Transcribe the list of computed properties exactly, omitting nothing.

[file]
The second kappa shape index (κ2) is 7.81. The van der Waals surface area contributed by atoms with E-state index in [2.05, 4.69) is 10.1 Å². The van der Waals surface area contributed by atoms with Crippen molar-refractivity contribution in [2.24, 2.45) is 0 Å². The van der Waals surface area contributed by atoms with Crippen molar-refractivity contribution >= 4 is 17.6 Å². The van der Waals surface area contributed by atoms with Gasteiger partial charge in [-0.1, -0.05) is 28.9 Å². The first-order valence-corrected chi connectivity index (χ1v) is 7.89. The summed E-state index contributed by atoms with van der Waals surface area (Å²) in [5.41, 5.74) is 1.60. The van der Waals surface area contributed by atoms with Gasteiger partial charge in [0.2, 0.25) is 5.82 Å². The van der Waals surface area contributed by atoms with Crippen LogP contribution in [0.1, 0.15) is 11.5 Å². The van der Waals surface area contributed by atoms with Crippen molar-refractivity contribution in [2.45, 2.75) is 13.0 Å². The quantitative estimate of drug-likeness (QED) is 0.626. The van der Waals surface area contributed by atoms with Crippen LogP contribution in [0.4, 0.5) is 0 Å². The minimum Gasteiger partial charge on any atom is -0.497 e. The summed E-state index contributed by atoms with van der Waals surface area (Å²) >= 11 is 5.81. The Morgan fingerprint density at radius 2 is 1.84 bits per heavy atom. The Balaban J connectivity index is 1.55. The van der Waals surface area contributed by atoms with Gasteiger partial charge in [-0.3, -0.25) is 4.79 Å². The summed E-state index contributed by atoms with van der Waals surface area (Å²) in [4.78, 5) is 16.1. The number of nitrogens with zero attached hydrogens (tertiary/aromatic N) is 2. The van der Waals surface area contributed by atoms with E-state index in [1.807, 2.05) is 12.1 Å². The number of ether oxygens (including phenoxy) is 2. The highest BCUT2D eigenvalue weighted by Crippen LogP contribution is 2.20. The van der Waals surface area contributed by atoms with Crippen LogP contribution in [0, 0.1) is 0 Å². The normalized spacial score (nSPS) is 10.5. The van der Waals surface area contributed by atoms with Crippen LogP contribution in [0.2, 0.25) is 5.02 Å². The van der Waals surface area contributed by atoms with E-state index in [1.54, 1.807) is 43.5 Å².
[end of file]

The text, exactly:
The second kappa shape index (κ2) is 7.81. The van der Waals surface area contributed by atoms with E-state index in [2.05, 4.69) is 10.1 Å². The van der Waals surface area contributed by atoms with Crippen molar-refractivity contribution in [2.24, 2.45) is 0 Å². The van der Waals surface area contributed by atoms with Crippen molar-refractivity contribution >= 4 is 17.6 Å². The van der Waals surface area contributed by atoms with Gasteiger partial charge in [-0.1, -0.05) is 28.9 Å². The first-order valence-corrected chi connectivity index (χ1v) is 7.89. The summed E-state index contributed by atoms with van der Waals surface area (Å²) in [5.41, 5.74) is 1.60. The van der Waals surface area contributed by atoms with Gasteiger partial charge in [0.2, 0.25) is 5.82 Å². The van der Waals surface area contributed by atoms with Crippen LogP contribution in [0.1, 0.15) is 11.5 Å². The van der Waals surface area contributed by atoms with Crippen molar-refractivity contribution in [2.45, 2.75) is 13.0 Å². The quantitative estimate of drug-likeness (QED) is 0.626. The van der Waals surface area contributed by atoms with Crippen LogP contribution in [0.4, 0.5) is 0 Å². The minimum Gasteiger partial charge on any atom is -0.497 e. The summed E-state index contributed by atoms with van der Waals surface area (Å²) >= 11 is 5.81. The Morgan fingerprint density at radius 2 is 1.84 bits per heavy atom. The Balaban J connectivity index is 1.55. The van der Waals surface area contributed by atoms with Gasteiger partial charge in [-0.3, -0.25) is 4.79 Å². The summed E-state index contributed by atoms with van der Waals surface area (Å²) in [4.78, 5) is 16.1. The number of nitrogens with zero attached hydrogens (tertiary/aromatic N) is 2. The van der Waals surface area contributed by atoms with E-state index in [1.807, 2.05) is 12.1 Å². The number of ether oxygens (including phenoxy) is 2. The highest BCUT2D eigenvalue weighted by Crippen LogP contribution is 2.20. The van der Waals surface area contributed by atoms with Crippen LogP contribution in [0, 0.1) is 0 Å². The normalized spacial score (nSPS) is 10.5. The van der Waals surface area contributed by atoms with Crippen LogP contribution in [0.2, 0.25) is 5.02 Å². The van der Waals surface area contributed by atoms with E-state index in [1.54, 1.807) is 43.5 Å².